Monday, November 1, 2010

I'm predicting this

In the past year, I have blogged a few times about the concept of predictive policing: using data and information to get out in front of crime and disorder--hopefully with a prevention or early intervention strategy.  It is a way of thinking that comes pretty naturally to Lincoln police employees, who have been immersed in information and involved in proactive policing for a good long while.

Early last week, I was representing the International Association of Crime Analysts (IACA) by helping to staff their exhibit at the huge annual police chiefs' chiefs conference.  Although I wasn't planning on making any presentations at the conference, I was pressed into service at the last minute by a colleague from Arlington, Texas: Jim Mallard.  Jim supervises the Crime Analysis Unit at the Arlington PD, and he was scheduled for one of the principal presentations at the conference, along with Chief T. Bowman.  Chief Bowman had been delayed in Arlington in the aftermath of the Texas Ranger's league championship.  How would you like to have the Super Bowl and the World Series in your City during the same year?

I was happy to fill in.  Fortunately I have been writing about predictive policing lately, so I had some thoughts in mind, and all went well.  You can read a little bit about the session Jim and I presented here. The session was interpreted live in several languages, and I'm hoping that some of the colloquialisms I used mad sense in Spanish, French, and Portuguese.  I got a good laugh recently when I used the phrase "madder than a wet hen", which I incorrectly thought was a pretty universal expression. 

Back to Chief Bowman:  I encountered him several weeks ago working email, reading documents, surfing the web, checking the news, and keeping in touch with the office via an Apple iPad tethered to a Sprint Overdrive.  He's the first chief I've seen managing his communications with an iPad, just like me. I'm predicting this in policing: the tablet computer is going to overtake current police mobile data computers rather quickly.  It is a natural for police officers, and makes more sense than the hardened docked laptops that presently rule the transmission hump.  Give me a vehicle docking solution for the iPad and a grab-and-go case with a hand strap, and the tablet makes perfect sense for police officers who are in and out of vehicles and buildings all day long.  It won't be too long before the vendors of police mobile data applications figure this out and design their products for this form factor.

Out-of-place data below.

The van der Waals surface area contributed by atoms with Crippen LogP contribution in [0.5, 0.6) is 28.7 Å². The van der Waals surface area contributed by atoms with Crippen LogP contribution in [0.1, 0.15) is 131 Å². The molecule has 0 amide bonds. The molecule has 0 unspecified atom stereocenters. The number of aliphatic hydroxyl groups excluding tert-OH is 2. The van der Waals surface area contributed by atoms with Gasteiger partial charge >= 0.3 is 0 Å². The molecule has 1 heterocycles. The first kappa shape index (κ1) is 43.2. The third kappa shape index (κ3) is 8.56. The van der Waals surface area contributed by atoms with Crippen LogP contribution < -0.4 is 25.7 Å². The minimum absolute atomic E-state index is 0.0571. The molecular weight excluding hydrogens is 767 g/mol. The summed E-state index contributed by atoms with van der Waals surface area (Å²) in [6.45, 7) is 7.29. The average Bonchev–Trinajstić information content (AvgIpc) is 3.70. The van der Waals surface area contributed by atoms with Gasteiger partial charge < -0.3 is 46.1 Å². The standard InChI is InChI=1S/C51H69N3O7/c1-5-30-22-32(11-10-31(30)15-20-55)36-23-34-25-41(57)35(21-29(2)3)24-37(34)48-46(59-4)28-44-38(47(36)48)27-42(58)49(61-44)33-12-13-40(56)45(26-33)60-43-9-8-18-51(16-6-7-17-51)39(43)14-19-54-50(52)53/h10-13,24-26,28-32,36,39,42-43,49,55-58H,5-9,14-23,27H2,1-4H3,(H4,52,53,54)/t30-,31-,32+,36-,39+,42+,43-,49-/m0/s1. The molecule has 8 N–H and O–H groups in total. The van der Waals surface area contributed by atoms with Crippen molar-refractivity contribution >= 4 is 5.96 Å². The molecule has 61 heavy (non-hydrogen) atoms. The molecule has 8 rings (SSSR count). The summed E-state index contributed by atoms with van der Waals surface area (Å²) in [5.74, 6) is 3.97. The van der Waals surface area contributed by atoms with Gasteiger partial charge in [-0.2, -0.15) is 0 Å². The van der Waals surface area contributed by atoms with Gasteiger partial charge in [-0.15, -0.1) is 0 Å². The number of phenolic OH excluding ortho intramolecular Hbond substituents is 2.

Anonymous said...

Chief: You should design the products you're talking about today, start a company, and vend them yourself. Entrepreneurship should be rewarded. You could be the Ron Popeil of Cop Stuff.

Anonymous said...


Are you using a data plan? if you use wi-fi hhow are you securing it?

Car 54

Adam C said...

iPad is an amazing tool...and the new ones will have front and back cameras...
I imagine LPD could get an app developer to make a nice app that is linked to a database, or something, that LPD officers could have a password to log into. Think how useful that would be for officers on patrol.
ESRI even has an ArcGIS app, and it's free. It allows you to access your own GIS data, view attribute information, and other cool things.

Tom Casady said...

Car 54-

Sorry, but I'm not really discussing our data security methods on my blog! If you are LE and wish to contact me off-list, we can talk.